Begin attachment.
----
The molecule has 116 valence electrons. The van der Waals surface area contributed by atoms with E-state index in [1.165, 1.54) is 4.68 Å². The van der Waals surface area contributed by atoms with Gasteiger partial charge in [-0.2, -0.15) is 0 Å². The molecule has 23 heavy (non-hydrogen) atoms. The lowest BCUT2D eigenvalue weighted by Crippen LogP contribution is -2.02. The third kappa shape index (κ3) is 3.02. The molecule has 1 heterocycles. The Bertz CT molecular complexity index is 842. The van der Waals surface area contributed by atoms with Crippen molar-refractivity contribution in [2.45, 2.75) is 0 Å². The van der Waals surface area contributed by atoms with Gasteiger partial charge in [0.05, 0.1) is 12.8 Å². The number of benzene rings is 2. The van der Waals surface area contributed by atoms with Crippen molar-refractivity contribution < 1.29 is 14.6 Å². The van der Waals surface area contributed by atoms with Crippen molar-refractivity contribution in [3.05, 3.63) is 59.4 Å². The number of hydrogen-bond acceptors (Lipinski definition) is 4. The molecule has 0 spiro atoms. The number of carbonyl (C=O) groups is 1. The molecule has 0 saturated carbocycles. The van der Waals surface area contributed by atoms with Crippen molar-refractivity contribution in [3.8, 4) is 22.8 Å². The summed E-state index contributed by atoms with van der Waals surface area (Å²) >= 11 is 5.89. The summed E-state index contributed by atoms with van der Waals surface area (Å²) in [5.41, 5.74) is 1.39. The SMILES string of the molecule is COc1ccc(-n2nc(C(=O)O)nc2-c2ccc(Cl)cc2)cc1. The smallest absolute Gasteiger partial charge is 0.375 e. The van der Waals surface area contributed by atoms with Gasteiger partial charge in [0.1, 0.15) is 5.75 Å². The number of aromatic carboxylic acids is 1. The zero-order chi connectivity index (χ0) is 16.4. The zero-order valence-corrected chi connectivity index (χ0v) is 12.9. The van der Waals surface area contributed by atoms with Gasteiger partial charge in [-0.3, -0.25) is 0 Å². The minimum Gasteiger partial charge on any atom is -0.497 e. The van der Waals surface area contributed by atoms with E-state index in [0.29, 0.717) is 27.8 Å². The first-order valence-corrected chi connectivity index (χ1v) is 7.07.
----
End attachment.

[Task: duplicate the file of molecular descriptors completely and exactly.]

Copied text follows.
The molecule has 116 valence electrons. The van der Waals surface area contributed by atoms with E-state index in [1.165, 1.54) is 4.68 Å². The van der Waals surface area contributed by atoms with Gasteiger partial charge in [-0.2, -0.15) is 0 Å². The molecule has 23 heavy (non-hydrogen) atoms. The lowest BCUT2D eigenvalue weighted by Crippen LogP contribution is -2.02. The third kappa shape index (κ3) is 3.02. The molecule has 1 heterocycles. The Bertz CT molecular complexity index is 842. The van der Waals surface area contributed by atoms with Crippen molar-refractivity contribution in [2.45, 2.75) is 0 Å². The van der Waals surface area contributed by atoms with Gasteiger partial charge in [0.05, 0.1) is 12.8 Å². The number of benzene rings is 2. The van der Waals surface area contributed by atoms with Crippen molar-refractivity contribution < 1.29 is 14.6 Å². The van der Waals surface area contributed by atoms with Crippen molar-refractivity contribution in [3.05, 3.63) is 59.4 Å². The number of hydrogen-bond acceptors (Lipinski definition) is 4. The molecule has 0 spiro atoms. The number of carbonyl (C=O) groups is 1. The molecule has 0 saturated carbocycles. The van der Waals surface area contributed by atoms with Crippen molar-refractivity contribution in [3.8, 4) is 22.8 Å². The summed E-state index contributed by atoms with van der Waals surface area (Å²) >= 11 is 5.89. The summed E-state index contributed by atoms with van der Waals surface area (Å²) in [5.41, 5.74) is 1.39. The SMILES string of the molecule is COc1ccc(-n2nc(C(=O)O)nc2-c2ccc(Cl)cc2)cc1. The smallest absolute Gasteiger partial charge is 0.375 e. The van der Waals surface area contributed by atoms with Gasteiger partial charge in [0.1, 0.15) is 5.75 Å². The number of aromatic carboxylic acids is 1. The zero-order chi connectivity index (χ0) is 16.4. The zero-order valence-corrected chi connectivity index (χ0v) is 12.9. The van der Waals surface area contributed by atoms with Gasteiger partial charge in [-0.3, -0.25) is 0 Å². The minimum Gasteiger partial charge on any atom is -0.497 e. The van der Waals surface area contributed by atoms with E-state index in [0.29, 0.717) is 27.8 Å². The first-order valence-corrected chi connectivity index (χ1v) is 7.07.